I claim as my invention:

1. A machine-tool-control system comprising a stored program digital computer for receiving a series of input displacement commands specifying successive movements of parts of a machine tool serving as a load along a given path of movement, said computer including a computer memory for storing a computer program and for storing a load-positioning control quantity, said computer program being operable to control the stored program digital computer to generate displacement control signals based on the respective input displacement commands and modified to take into account said load-positioning control quantity, said stored program digital computer under the control of said program being responsive to load movement signals with respect to each move and being operable to modify said load-positioning control quantity when the positioning of the load departs from a predetermined movement pattern and being operable to modify said load-positioning control quantity in a sense tending to correct for such departure, and

a machine tool control operatively connectable to the machine tool to control movement of the parts of the machine tool serving as said load along the given path of movement, and operatively connectable to said stored program digital computer to respond to said displacement control signals to move the load along said path at a schedule of speeds as a function of distance such as to cause the load to substantially follow said predetermined movement pattern in the successive movements of said load, and to supply to said stored program digital computer said load movement signals indicative of any departure from the load from said predetermined movement pattern.

2. A machine-tool-control system comprising a stored program digital computer for receiving a series of input displacement commands specifying successive movements of parts of a machine tool serving as a load along a given path of movement; said computer including a computer memory for storing a first computer program operable to control the computer to generate first control signals, said stored program digital computer under the control of said first computer program being responsive to load movement signals with respect to each move to determine deceleration characteristics of the load and to store a load positioning control quantity indicative of said deceleration characteristics of the load in said computer memory; said computer memory being operable for stor' ing a second computer program operable to control the computer to generate second control signals based on said input displacement commands and taking into account said load positioning control quantity; and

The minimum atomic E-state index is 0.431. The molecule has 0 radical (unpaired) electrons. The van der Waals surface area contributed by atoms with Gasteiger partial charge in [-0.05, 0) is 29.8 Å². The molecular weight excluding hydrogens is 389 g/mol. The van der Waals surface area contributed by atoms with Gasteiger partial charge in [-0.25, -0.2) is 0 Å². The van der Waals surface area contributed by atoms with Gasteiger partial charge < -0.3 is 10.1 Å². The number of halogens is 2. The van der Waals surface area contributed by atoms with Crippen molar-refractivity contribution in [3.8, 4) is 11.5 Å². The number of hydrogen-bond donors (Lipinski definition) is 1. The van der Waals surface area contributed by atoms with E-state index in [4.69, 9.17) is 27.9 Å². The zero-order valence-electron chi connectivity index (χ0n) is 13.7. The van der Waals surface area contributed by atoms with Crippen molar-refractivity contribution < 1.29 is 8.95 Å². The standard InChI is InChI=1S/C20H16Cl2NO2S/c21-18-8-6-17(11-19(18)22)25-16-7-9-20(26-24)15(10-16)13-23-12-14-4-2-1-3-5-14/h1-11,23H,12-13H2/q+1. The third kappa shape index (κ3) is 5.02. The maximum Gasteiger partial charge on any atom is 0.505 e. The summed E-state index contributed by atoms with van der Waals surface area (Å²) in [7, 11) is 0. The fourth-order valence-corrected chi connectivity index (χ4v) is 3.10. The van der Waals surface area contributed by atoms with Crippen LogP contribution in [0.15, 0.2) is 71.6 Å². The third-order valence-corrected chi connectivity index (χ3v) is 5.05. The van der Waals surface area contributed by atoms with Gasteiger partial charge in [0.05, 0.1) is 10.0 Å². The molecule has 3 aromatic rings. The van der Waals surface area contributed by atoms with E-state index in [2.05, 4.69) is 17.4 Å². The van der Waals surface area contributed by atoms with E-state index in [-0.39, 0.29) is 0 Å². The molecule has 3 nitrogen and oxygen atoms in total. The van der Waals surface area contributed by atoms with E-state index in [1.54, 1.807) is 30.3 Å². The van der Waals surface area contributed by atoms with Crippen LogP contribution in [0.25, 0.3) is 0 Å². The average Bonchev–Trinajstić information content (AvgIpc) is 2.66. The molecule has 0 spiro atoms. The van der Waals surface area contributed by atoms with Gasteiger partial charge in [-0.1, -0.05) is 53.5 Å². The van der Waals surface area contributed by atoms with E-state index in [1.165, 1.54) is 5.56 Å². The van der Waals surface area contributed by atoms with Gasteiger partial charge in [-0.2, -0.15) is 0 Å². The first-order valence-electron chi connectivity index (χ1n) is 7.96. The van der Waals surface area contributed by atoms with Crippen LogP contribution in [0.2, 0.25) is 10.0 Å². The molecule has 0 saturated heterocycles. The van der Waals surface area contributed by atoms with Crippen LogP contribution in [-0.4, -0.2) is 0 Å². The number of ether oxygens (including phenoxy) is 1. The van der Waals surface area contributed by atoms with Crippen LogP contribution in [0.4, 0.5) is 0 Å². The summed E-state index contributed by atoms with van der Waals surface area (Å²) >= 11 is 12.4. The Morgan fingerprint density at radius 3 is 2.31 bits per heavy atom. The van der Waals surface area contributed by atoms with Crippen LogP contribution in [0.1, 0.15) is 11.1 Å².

a machine tool control operatively connectable to the machine tool to control movements of the parts of the machine tool serving as said load along the given path of movement; and operatively connectable to said stored program digital computer to respond to said first control signals to cause movement of the load at a predetermined speed along said given path and then to cause rapid deceleration of said load; and operable to generate said load movement signals in accordance with the deceleration characteristics of the load when the load is moved under the control of said first control signals, thereby enabling the computer under the control of said first computer program to determine the value of said load-positioning control quantity; and operable to respond to said second control signals to move the load along said path at a schedule of speeds as a function of distance so as to execute the series of input displacement commands and to initiate deceleration of the load at substantially an optimum deceleration point in each successive movement of the load.